By Jason Lynch
July 04, 2005 12:00 PM

Saving Gotham City from nefarious baddies, including a psychotic Scarecrow? Sure thing. Juggling dual identities? No problem. Filling out the bat suit? That required some major effort for Batman Begins star Christian Bale. The Welsh-born actor is known for transforming his body for roles: As the yuppie serial killer in 2000’s American Psycho, he turned himself into a perfectly sculpted work of art. In last year’s The Machinist he dropped a third of his body weight to play an emaciated insomniac. After he completed that movie, he spent only five months bulking up—from 121 lbs. to 220 lbs.—as the new Batman. “I will adjust for what is needed,” says Bale, who had pursued the part since reading graphic novels about the character in 2000. “But only if I have quite an obsession about that role.”

He’s not the only one suffering from Batmania. The movie grossed $72.9 million in its first five days of release, and critics are calling Batman Begins—the darkest movie so far in the franchise—the best yet. Bale, 31, has also made the role his own—a superheroic feat considering that the last bat guy was George Clooney. “As sleek as a panther,” raved The New York Times, “Mr. Bale makes a superbly menacing avenger.” Still, costar Michael Caine, who plays Alfred the butler, wasn’t so sure that Bale was quite right. “I’d thought, ‘He’s kind of thin for Batman,’ ” says Caine. “But then when I walked on-set, there’s Arnold Schwarzenegger standing.”

Just months earlier Bale had looked more like Screech. For The Machinist he had lost 63 lbs.; at one point he had only one latte and an apple each day. “I was very weak,” he told the Associated Press. “But I didn’t actually feel bad.” He began rebuilding his body immediately after the movie wrapped in July 2003. Within two months, for a Batman Begins screen test, he had packed on 60 lbs. by eating high-carb foods like bread and pasta. “I did feel,” he says, “like I was putting my body under too much pressure.”

The pressure intensified once he nabbed the part. “I couldn’t do a single pushup,” says Bale, whose muscles had atrophied after Machinist. He added another 40 lbs. over the next few months, with the help of trainer Efua Baker and a strict diet of chicken, tuna and steamed vegetables. “He worked harder than anyone I’ve ever trained,” says Baker, who guided him through daily three-hour running and weight sessions. “Every morning he would look different from the day before.”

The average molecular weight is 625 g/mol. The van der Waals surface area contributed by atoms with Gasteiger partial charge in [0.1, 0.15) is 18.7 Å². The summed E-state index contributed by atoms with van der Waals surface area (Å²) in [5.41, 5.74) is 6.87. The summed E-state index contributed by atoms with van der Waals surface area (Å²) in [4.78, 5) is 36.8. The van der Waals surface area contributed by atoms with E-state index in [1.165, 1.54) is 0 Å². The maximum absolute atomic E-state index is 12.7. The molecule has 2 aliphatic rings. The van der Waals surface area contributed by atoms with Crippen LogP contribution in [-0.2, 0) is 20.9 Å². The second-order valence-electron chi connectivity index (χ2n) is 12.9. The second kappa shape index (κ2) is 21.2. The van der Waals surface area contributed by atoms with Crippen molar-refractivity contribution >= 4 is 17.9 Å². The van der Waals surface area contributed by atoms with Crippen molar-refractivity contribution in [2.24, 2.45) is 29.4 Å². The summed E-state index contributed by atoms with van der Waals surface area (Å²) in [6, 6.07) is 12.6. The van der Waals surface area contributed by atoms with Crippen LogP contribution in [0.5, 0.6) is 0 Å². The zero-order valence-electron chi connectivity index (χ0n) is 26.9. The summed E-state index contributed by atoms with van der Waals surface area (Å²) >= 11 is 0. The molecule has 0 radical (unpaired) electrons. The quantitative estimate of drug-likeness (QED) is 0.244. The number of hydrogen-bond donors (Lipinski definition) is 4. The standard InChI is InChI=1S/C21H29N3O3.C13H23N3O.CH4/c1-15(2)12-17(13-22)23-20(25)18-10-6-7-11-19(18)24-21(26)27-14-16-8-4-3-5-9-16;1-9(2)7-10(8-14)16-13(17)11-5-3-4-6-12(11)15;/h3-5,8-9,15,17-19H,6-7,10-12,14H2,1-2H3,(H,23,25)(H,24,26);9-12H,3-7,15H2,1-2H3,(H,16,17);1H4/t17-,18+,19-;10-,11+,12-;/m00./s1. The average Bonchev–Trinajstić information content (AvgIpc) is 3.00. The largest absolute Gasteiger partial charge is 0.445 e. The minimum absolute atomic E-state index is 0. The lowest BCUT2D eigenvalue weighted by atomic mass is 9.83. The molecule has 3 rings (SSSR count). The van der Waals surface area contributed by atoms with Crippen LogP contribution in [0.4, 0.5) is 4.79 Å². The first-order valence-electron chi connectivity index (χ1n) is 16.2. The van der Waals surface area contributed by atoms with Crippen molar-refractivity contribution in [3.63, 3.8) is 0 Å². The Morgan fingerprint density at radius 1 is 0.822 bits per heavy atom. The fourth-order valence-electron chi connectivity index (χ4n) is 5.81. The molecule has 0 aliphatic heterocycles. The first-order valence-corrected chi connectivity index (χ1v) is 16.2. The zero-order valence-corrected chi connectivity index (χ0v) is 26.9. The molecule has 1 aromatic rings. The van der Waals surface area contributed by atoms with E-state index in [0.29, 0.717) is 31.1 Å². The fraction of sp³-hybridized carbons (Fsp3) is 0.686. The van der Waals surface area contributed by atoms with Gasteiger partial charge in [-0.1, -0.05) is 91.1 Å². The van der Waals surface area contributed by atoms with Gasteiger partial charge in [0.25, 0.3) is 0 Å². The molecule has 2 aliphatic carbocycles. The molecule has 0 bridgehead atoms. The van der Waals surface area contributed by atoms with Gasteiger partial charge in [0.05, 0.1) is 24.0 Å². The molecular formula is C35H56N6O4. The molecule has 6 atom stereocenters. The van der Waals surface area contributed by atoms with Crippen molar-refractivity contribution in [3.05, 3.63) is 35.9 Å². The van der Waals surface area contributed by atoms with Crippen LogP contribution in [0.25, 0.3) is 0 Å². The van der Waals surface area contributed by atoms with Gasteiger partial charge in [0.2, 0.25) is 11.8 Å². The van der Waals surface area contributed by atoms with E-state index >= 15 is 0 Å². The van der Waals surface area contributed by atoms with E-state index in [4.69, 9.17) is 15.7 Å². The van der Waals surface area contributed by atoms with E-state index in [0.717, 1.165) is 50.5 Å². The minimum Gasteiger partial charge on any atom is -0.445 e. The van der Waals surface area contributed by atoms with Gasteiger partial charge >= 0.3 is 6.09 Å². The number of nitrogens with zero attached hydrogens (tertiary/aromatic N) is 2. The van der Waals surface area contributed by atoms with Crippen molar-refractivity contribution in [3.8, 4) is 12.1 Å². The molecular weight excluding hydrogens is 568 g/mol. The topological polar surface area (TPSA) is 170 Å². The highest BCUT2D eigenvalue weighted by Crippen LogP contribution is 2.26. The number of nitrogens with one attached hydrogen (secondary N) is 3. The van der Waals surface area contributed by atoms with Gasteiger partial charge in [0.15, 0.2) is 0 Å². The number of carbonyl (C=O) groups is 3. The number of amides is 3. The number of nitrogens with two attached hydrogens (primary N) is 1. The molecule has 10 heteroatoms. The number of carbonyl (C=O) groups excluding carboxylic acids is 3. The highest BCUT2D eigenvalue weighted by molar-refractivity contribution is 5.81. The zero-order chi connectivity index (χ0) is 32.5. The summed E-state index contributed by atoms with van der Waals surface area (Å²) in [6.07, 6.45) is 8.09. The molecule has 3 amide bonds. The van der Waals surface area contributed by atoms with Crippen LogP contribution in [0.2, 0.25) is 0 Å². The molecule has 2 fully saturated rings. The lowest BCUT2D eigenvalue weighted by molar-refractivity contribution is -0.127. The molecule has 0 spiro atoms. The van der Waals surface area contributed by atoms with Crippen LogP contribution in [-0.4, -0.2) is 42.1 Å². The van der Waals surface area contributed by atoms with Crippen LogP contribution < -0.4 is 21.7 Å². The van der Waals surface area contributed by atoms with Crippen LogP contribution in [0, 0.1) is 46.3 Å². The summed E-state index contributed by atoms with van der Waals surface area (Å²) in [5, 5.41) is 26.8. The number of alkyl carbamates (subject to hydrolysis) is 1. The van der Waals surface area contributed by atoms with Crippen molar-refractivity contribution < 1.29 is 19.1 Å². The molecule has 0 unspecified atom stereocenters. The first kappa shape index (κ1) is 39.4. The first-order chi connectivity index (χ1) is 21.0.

Before entering the land of blockbusters with Batman, Bale, who was inspired to act by his older sister, then-stage actress Louise, had largely flown under the media radar. Growing up throughout England—dad David, who died in 2003, was an environmentalist (he married Gloria Steinem in 2000); mom Jenny is a former dancer—he landed his first TV commercial at 9 but was spooked by the resulting fame from his breakout role in 1987’s Empire of the Sun. “I ran from it,” he told the AP. “I said, I like the acting, but I really don’t want anything to do with the rest of it.'” Audiences rediscovered him in the 1994 hit Little Women. Since then, he has alternated big-budget films like 2000’s Shaft with independent fare like 2003’s Laurel Canyon.

Still publicity-shy, Bale lives quietly in L.A. with his wife of five years, independent film producer Sibi Blazic, 35, and their daughter, who was born in March. He thinks she may like playing with the new Batman action figure in Dad’s likeness. “Hopefully,” says Bale, “my daughter will one day be able to enjoy sinking it in the pool or blowing it up.” She might have even more dolls to play with, as Bale, who next appears in the November drama The New World, has already signed on for another Batman film. First, he’s on another weight-loss regimen, this time to play Navy pilot Dieter Dengler in the drama Little Dieter Needs to Fly, though the star says he’ll be picky about altering his physique for future roles. “If you start doing it for the pure showing off value,” he says, “then that gets ridiculous.”

Jason Lynch. Brenda Rodriguez and Amy Longsdorf in L.A. and Sara Hammel in London